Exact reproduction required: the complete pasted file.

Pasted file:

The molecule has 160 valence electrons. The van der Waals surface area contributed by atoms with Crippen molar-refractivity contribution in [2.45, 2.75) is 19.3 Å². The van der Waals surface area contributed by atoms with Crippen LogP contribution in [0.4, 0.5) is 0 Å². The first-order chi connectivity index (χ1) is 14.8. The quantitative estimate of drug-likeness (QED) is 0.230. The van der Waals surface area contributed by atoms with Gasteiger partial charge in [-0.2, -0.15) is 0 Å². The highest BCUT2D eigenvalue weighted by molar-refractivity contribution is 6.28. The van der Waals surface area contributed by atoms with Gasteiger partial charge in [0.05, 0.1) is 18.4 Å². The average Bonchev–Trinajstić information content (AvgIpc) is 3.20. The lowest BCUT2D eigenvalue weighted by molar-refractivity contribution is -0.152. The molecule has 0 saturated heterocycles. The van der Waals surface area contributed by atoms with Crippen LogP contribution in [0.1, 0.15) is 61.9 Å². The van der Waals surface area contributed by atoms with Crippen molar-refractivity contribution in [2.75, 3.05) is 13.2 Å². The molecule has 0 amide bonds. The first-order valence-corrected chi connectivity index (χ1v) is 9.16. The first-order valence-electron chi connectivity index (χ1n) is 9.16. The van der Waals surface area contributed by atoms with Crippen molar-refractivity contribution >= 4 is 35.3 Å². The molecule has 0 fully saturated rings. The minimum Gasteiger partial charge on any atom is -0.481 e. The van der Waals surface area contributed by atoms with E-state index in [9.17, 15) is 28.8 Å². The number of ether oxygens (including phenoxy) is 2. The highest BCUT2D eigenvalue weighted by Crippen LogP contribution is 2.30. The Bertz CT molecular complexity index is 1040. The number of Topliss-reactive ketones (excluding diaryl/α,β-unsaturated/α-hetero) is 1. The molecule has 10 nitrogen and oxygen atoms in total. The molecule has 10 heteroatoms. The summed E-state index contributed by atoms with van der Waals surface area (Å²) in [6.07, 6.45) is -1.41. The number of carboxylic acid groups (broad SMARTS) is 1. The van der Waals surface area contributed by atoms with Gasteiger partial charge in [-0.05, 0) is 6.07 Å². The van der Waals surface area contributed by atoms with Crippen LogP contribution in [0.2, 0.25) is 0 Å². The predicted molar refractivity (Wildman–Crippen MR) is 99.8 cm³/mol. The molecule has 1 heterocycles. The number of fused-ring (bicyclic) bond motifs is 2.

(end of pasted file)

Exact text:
The molecule has 160 valence electrons. The van der Waals surface area contributed by atoms with Crippen molar-refractivity contribution in [2.45, 2.75) is 19.3 Å². The van der Waals surface area contributed by atoms with Crippen LogP contribution in [0.4, 0.5) is 0 Å². The first-order chi connectivity index (χ1) is 14.8. The quantitative estimate of drug-likeness (QED) is 0.230. The van der Waals surface area contributed by atoms with Gasteiger partial charge in [-0.2, -0.15) is 0 Å². The highest BCUT2D eigenvalue weighted by molar-refractivity contribution is 6.28. The van der Waals surface area contributed by atoms with Gasteiger partial charge in [0.05, 0.1) is 18.4 Å². The average Bonchev–Trinajstić information content (AvgIpc) is 3.20. The lowest BCUT2D eigenvalue weighted by molar-refractivity contribution is -0.152. The molecule has 0 saturated heterocycles. The van der Waals surface area contributed by atoms with Crippen LogP contribution in [0.1, 0.15) is 61.9 Å². The van der Waals surface area contributed by atoms with Crippen molar-refractivity contribution in [2.75, 3.05) is 13.2 Å². The molecule has 0 amide bonds. The first-order valence-corrected chi connectivity index (χ1v) is 9.16. The first-order valence-electron chi connectivity index (χ1n) is 9.16. The van der Waals surface area contributed by atoms with Crippen molar-refractivity contribution >= 4 is 35.3 Å². The molecule has 0 fully saturated rings. The minimum Gasteiger partial charge on any atom is -0.481 e. The van der Waals surface area contributed by atoms with E-state index in [9.17, 15) is 28.8 Å². The number of ether oxygens (including phenoxy) is 2. The highest BCUT2D eigenvalue weighted by Crippen LogP contribution is 2.30. The Bertz CT molecular complexity index is 1040. The number of Topliss-reactive ketones (excluding diaryl/α,β-unsaturated/α-hetero) is 1. The molecule has 10 nitrogen and oxygen atoms in total. The molecule has 10 heteroatoms. The summed E-state index contributed by atoms with van der Waals surface area (Å²) in [6.07, 6.45) is -1.41. The number of carboxylic acid groups (broad SMARTS) is 1. The van der Waals surface area contributed by atoms with Gasteiger partial charge in [-0.05, 0) is 6.07 Å². The van der Waals surface area contributed by atoms with Crippen LogP contribution in [0.2, 0.25) is 0 Å². The predicted molar refractivity (Wildman–Crippen MR) is 99.8 cm³/mol. The molecule has 1 heterocycles. The number of fused-ring (bicyclic) bond motifs is 2.